1. Assessing, understanding, and conveying the state of the Arctic sea ice cover

    Science.gov (United States)

    Perovich, D. K.; Richter-Menge, J. A.; Rigor, I.; Parkinson, C. L.; Weatherly, J. W.; Nghiem, S. V.; Proshutinsky, A.; Overland, J. E.

    2003-12-01

    Recent studies indicate that the Arctic sea ice cover is undergoing significant climate-induced changes, affecting both its extent and thickness. Satellite-derived estimates of Arctic sea ice extent suggest a reduction of about 3% per decade since 1978. Ice thickness data from submarines suggest a net thinning of the sea ice cover since 1958. Changes (including oscillatory changes) in atmospheric circulation and the thermohaline properties of the upper ocean have also been observed. These changes impact not only the Arctic, but the global climate system and are likely accelerated by such processes as the ice-albedo feedback. It is important to continue and expand long-term observations of these changes to (a) improve the fundamental understanding of the role of the sea ice cover in the global climate system and (b) use the changes in the sea ice cover as an early indicator of climate change. This is a formidable task that spans a range of temporal and spatial scales. Fortunately, there are numerous tools that can be brought to bear on this task, including satellite remote sensing, autonomous buoys, ocean moorings, field campaigns and numerical models. We suggest the integrated and coordinated use of these tools during the International Polar Year to monitor the state of the Arctic sea ice cover and investigate its governing processes. For example, satellite remote sensing provides the large-scale snapshots of such basic parameters as ice distribution, melt zone, and cloud fraction at intervals of half a day to a week. Buoys and moorings can contribute high temporal resolution and can measure parameters currently unavailable from space including ice thickness, internal ice temperature, and ocean temperature and salinity. Field campaigns can be used to explore, in detail, the processes that govern the ice cover. Numerical models can be used to assess the character of the changes in the ice cover and predict their impacts on the rest of the climate system. This work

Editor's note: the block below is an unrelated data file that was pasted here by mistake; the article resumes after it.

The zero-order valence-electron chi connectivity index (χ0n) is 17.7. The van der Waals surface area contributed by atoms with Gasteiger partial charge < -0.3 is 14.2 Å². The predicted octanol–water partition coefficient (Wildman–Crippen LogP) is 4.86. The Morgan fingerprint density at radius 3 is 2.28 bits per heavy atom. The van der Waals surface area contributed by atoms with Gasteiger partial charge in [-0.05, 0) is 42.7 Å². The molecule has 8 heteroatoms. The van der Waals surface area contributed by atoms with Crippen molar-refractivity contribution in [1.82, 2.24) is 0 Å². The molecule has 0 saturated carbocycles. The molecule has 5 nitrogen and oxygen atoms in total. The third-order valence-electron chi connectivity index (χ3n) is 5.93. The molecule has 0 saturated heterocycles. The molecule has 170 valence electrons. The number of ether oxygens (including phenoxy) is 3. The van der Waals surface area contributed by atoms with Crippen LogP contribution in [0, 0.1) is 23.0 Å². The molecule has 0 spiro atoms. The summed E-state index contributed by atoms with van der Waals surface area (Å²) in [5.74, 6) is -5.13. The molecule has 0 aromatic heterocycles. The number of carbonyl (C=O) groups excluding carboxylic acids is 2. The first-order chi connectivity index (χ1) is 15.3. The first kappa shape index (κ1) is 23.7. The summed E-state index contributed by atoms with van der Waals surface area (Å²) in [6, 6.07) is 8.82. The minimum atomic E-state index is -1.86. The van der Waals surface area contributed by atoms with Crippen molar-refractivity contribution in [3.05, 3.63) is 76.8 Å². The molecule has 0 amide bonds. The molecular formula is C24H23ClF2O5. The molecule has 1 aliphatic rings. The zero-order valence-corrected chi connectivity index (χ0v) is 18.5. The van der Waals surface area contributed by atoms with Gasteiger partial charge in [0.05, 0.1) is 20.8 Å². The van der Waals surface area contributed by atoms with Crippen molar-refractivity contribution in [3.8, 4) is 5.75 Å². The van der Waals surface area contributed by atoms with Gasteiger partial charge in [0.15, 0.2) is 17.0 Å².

2. The isotopic composition of methane in polar ice cores

    Science.gov (United States)

    Craig, H.; Chou, C. C.; Welhan, J. A.; Stevens, C. M.; Engelkemeir, A.

    1988-01-01